So, a very enjoyable two weeks despite all the driving. I managed to spend some quality time with my Fuji kit and am pleased to say that it never once disappointed and often surpassed my expectations. Using the X-T10 handheld in a storm photographing waves crashing over the sea wall was exhilarating and whilst I was careful to keep it as sheltered as possible it handled the conditions well. In fact it’s diminutive size meant that I was able to cover most of the camera and lens with my two hands whilst shooting, a benefit I’d not anticipated. I always carry a tea towel in my shoulder bag and dried the camera and lens immediately after I’d finished shooting.

I’m away to Skye in a few weeks and will be taking the full framed Nikons along with the stunningly sharp trio of f2.8 lenses I saved so hard for (the so-called Holy Trinity of 14-24, 24-70 and 70-200). My fellow traveller that week is also a Nikon shooter and we often share gear plus I enjoy using them and whilst I still have the strength to carry a larger load I will do so. I sense that the weather will call for heavier tripods too so we definitely won’t be travelling light! Following the success of this trip though I shall find a place for at least one of the Fuji cameras and may even take a small kit with me to see how it feels working alongside the bigger cameras.

Watch this space as they say!

Cold hands and warm colours

Six-fifteen am is not an unfamiliar time for me, although I’m usually sat on the settee with a cup of tea and the iPad and not tiptoeing down a hotel corridor with tripod in one hand and camera bag in the other.  But that is exactly where I was this morning.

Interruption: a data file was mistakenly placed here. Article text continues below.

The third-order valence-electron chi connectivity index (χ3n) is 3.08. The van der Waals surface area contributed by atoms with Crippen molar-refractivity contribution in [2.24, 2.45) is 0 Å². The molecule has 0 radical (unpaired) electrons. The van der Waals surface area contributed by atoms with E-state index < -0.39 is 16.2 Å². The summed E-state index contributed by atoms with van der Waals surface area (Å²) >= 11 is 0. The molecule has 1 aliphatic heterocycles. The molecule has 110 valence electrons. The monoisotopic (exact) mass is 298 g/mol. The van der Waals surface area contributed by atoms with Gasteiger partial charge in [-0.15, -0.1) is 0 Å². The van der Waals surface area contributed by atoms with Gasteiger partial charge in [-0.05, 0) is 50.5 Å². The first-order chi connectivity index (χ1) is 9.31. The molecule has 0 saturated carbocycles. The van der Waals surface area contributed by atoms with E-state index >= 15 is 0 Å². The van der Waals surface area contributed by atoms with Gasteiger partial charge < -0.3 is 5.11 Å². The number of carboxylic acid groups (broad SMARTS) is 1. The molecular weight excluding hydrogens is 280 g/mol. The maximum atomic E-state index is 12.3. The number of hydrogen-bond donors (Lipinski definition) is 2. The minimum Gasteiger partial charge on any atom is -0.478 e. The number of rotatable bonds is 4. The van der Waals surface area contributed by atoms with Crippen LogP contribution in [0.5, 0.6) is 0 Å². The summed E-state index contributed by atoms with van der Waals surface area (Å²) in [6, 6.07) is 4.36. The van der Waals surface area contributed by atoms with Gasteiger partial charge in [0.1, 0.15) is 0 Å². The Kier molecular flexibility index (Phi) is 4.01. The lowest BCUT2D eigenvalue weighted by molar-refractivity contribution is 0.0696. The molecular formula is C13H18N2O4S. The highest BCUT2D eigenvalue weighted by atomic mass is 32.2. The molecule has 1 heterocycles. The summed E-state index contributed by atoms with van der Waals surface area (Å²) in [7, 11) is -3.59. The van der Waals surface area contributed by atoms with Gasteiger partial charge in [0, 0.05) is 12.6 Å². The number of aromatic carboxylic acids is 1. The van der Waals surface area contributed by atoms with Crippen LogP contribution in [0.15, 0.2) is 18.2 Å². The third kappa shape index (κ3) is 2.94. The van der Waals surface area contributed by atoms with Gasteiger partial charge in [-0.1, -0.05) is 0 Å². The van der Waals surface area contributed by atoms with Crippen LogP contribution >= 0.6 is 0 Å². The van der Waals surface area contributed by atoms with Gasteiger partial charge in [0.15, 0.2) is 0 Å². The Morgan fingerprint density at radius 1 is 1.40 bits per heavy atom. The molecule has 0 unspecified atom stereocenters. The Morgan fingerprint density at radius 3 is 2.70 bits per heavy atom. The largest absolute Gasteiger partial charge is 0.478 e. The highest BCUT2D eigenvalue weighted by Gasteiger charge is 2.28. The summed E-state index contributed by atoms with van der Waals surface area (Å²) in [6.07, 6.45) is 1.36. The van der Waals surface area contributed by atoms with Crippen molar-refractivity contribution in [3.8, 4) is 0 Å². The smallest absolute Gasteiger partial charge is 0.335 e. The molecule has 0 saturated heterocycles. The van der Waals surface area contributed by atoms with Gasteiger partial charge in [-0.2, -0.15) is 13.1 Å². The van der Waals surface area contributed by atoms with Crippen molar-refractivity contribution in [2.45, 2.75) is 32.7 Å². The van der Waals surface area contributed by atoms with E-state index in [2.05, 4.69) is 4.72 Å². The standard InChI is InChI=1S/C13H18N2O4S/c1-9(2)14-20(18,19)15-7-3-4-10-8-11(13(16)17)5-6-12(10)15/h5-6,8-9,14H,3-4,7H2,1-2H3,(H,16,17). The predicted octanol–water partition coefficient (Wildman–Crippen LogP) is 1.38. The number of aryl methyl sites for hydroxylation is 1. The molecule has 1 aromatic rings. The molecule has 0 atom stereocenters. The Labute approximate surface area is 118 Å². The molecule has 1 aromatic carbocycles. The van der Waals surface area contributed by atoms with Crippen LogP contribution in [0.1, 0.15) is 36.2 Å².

(c) Dave Whenham
The evening view from the hotel room

We are staying in Swansea for a few days and our hotel is on the waterfront. I had already taken a couple of pleasing images the night before but retail therapy was planned for the new day and therefore serious photography would be confined to before breakfast and/or after dinner. It was chilly to say the  least at that time of the morning but as I stepped out into the morning darkness I noticed the sky to my left just starting to infuse with some lovely warm colours. Was my early start to be rewarded? It certainly looked as if it might.

We are away for a couple of weeks, visiting family mainly, and as part of my ongoing exploration of the Fuji system I have travelled very light. The Fuji X-T10 is joined on this trip by the newly acquired Fuji X-Pro1, the 35mm f1.4 and the manual Samyang 12mm lens. I have packed the two “kit lenses” along with the 8mm Samyang fisheye but these stayed in the hotel room this morning.

(c) Dave Whenham
I wasn’t tempted to take a dip!